# Sensitivity Analysis¶

Sensitivity Analysis (SA) provides a systematic approach to identify how the variability in the computational model output is associated with the model input parameters. Furthermore, sensitivity analysis is used to quantitatively assesses which input parameters have the most pronounced impact on the model output, specifically on the quantities of interest (QoI), alternatively referred to as system response quantities (SRQs).

After an adequately representative surrogate model is constructed in the `Response Surface`

node,
the output can be connected to `Sensitivity Analysis`

node as shown in the example workflow below.
Hence, a surrogate model is a pre-requisite for the `Sensitivity Analysis`

node execution.

The `Sensitivity Analysis`

node consists of several tabs which enable the user to select
the sensitivity analysis method and associated settings, visualize the results and collect
collect the quantitative results. The function of each tab is described below.

## Options¶

The `Options`

tab enables the user to select the sensitivity analysis method.
Current sensitivity analysis options have been adapted from [SALib] and include:

Sobol Sensitivity Analysis [Sobol2001]

Method of Morris [Morris1991]

Fourier Amplitude Sensitivity Test (FAST) [Cukier1973]

Delta Moment-Independent Measure [Borgonovo2007]

Upon selection of a sensitivity analysis method the user can set a number of parameters for
that method, e.g., sample size and confidence interval for Sobol Sensitivity Analysis. After required
parameters are set, the analysis is launched by clicking the `Calculate Sensitivities`

button at the bottom of the node. Details of the available settings to the user for each
supported sensitivity method is provided in SMA Theory Guide.

After the execution of the sensitivity analysis through `Calculate Sensitivities`

button,
the lower and upper bounds of the input parameters are displayed in tabulated format in the same tab
which will be the first indication for execution of the node.

## Plot¶

The results of the sensitivity analysis performed can be visualized through bar plots as shown in Plot tab.

Sensitivity indices calculated for the quantity of interest are shown in the y-axis. All input variables considered for the analysis are shown in x-axis. Bar plots show first order indices for main effects (in orange color), second order indices for interaction effects (in green color), and total indices to take account both (in blue color).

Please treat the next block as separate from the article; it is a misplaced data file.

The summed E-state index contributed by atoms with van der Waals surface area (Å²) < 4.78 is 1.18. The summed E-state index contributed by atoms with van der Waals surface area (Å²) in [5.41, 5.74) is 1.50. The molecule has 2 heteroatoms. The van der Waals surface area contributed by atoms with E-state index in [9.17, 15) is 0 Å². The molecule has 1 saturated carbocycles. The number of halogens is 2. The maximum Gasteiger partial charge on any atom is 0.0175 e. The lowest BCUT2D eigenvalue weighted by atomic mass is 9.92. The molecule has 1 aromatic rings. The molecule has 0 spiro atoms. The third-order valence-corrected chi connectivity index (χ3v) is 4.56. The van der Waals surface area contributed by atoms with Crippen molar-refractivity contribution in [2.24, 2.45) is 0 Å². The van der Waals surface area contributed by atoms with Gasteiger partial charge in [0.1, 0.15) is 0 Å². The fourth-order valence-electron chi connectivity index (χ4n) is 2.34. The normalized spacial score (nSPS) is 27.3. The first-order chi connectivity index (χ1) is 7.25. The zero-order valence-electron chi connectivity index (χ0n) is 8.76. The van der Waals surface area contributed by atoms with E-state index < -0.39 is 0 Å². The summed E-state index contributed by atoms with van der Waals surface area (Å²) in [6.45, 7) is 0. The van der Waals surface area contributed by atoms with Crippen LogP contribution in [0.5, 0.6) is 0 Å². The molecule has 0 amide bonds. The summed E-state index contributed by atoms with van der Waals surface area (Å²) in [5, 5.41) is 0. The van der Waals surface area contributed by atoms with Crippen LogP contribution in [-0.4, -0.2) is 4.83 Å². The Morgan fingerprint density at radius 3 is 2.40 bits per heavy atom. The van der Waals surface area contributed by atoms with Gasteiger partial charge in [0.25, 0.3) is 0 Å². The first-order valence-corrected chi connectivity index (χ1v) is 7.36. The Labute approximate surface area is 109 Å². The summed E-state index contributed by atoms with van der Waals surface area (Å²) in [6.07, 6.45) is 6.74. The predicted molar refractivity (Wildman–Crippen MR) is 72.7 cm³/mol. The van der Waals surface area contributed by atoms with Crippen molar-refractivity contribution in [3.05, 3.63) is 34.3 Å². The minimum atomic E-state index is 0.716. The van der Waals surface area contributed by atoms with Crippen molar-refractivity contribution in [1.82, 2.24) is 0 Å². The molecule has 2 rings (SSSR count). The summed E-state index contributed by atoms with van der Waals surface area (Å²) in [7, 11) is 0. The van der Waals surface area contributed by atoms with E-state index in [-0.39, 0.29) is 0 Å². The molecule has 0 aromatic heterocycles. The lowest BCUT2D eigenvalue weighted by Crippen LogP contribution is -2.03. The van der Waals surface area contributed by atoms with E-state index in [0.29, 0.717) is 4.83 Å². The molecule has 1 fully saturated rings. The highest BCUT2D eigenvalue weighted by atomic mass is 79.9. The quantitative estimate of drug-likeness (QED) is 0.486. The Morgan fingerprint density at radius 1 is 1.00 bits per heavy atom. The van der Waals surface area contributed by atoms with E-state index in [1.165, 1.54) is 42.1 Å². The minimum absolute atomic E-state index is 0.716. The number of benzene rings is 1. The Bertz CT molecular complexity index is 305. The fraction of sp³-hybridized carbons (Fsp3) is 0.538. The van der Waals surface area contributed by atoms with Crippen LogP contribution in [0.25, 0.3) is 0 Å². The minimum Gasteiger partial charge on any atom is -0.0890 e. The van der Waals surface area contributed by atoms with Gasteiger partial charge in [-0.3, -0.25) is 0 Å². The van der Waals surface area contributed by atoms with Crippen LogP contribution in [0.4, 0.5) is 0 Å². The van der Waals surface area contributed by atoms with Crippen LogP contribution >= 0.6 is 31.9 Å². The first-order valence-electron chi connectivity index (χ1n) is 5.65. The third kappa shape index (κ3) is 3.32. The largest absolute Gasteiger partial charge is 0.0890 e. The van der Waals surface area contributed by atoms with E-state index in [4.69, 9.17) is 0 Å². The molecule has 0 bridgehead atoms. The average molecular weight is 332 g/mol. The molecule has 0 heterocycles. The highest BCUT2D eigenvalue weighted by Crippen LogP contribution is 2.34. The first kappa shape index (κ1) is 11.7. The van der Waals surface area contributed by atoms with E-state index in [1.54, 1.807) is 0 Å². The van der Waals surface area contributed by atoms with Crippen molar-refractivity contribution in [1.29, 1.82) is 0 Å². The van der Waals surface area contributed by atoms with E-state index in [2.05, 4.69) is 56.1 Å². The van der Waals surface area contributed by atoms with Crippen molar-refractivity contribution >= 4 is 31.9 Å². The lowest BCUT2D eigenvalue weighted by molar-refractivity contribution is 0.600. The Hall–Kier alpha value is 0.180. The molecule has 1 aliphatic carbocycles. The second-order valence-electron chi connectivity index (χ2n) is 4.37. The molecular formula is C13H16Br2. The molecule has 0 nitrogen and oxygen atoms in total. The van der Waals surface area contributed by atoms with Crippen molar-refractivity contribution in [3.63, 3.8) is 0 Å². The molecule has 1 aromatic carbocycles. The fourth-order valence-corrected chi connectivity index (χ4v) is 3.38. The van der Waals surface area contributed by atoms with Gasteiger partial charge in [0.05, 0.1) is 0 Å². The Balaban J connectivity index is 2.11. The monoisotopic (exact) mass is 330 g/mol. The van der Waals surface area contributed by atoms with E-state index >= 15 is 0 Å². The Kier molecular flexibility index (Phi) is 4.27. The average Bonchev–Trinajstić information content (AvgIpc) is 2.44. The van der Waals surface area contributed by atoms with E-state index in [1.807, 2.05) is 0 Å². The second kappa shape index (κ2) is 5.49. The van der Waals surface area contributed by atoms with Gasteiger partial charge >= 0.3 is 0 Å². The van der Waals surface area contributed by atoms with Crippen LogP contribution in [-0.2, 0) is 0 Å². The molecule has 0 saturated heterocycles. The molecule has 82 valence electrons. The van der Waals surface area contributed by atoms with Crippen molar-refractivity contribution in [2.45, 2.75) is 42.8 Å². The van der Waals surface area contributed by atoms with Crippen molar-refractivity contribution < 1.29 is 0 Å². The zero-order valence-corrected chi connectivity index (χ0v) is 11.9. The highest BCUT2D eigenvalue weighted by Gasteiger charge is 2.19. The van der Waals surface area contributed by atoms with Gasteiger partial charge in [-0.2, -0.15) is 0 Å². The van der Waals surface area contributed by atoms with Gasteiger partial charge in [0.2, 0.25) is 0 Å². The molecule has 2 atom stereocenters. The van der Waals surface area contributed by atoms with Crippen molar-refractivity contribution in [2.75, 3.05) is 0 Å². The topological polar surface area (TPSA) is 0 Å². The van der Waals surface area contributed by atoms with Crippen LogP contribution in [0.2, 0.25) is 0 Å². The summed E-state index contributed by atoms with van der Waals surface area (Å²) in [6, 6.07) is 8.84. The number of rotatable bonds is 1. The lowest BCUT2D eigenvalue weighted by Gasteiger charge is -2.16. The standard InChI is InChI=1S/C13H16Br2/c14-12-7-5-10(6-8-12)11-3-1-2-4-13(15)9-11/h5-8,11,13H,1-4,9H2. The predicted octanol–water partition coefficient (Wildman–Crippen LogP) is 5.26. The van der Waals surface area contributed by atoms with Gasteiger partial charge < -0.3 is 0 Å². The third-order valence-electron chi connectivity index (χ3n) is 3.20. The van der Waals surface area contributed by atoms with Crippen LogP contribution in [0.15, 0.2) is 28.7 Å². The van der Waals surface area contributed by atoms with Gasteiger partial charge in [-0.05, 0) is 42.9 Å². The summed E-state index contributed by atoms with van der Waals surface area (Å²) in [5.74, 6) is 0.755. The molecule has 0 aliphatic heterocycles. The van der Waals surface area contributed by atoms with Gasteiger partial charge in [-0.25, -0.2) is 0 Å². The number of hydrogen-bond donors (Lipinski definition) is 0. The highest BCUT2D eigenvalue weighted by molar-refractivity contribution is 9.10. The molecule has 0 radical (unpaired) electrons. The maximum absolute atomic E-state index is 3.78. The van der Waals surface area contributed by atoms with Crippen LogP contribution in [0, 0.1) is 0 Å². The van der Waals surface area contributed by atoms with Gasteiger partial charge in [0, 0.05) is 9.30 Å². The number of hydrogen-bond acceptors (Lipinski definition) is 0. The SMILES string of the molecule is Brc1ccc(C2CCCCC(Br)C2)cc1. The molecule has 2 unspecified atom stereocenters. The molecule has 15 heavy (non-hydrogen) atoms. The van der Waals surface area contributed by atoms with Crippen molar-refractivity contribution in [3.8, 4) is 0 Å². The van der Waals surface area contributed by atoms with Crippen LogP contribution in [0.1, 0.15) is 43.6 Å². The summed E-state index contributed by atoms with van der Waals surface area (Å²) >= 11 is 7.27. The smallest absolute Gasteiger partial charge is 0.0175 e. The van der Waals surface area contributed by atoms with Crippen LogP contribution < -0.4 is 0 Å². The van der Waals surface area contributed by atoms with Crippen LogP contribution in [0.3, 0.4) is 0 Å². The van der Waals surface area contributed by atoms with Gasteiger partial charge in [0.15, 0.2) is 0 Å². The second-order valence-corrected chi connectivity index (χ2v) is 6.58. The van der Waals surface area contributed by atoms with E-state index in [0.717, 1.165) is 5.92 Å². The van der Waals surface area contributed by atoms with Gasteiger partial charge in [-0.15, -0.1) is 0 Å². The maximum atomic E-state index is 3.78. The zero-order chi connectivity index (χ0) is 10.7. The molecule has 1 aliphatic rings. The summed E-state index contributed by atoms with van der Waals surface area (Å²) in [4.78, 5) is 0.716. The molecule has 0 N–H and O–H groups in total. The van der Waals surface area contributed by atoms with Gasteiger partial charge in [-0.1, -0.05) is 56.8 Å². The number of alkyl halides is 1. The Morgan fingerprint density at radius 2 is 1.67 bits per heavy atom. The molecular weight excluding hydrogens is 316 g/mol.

## Total¶

The Total tab shows the results of the total sensitivity indices in a tabular form with confidence intervals shown in the second column. The total sensitivity indices include both first- and second-order indices and range from 0 to 1. Higher sensitivity index in the first column implies a pronounced effect of that input parameter on the output QoI.

## First Order¶

The `First Order`

tab shows the first-order sensitivity indices in a tabulated format.
First order indices show the standalone effects of the input parameters on the QoI.

## Second Order¶

The `Second Order`

tab shows the second-order sensitivity indices in a tabulated format.
Second-order indices typically show interaction effects between two input parameters on
the QoI.

### References:¶

Sensitivity Analysis Library in Python https://salib.readthedocs.io/en/latest/

I.M Sobol′, Global sensitivity indices for nonlinear mathematical models and their Monte Carlo estimates, Mathematics and Computers in Simulation, Volume 55, Issues 1–3, 2001, Pages 271-280, ISSN 0378-4754, https://doi.org/10.1016/S0378-4754(00)00270-6.

Morris, Max D. Factorial sampling plans for preliminary computational experiments. Technometrics 33.2 (1991): 161-174. https://www.tandfonline.com/doi/abs/10.1080/00401706.1991.10484804

Cukier, R. I., et al. Study of the sensitivity of coupled reaction systems to uncertainties in rate coefficients. I Theory. The Journal of chemical physics 59.8 (1973): 3873-3878.

Borgonovo, Emanuele. A new uncertainty importance measure. Reliability Engineering & System Safety 92.6 (2007): 771-784. https://www.sciencedirect.com/science/article/pii/S0951832006000883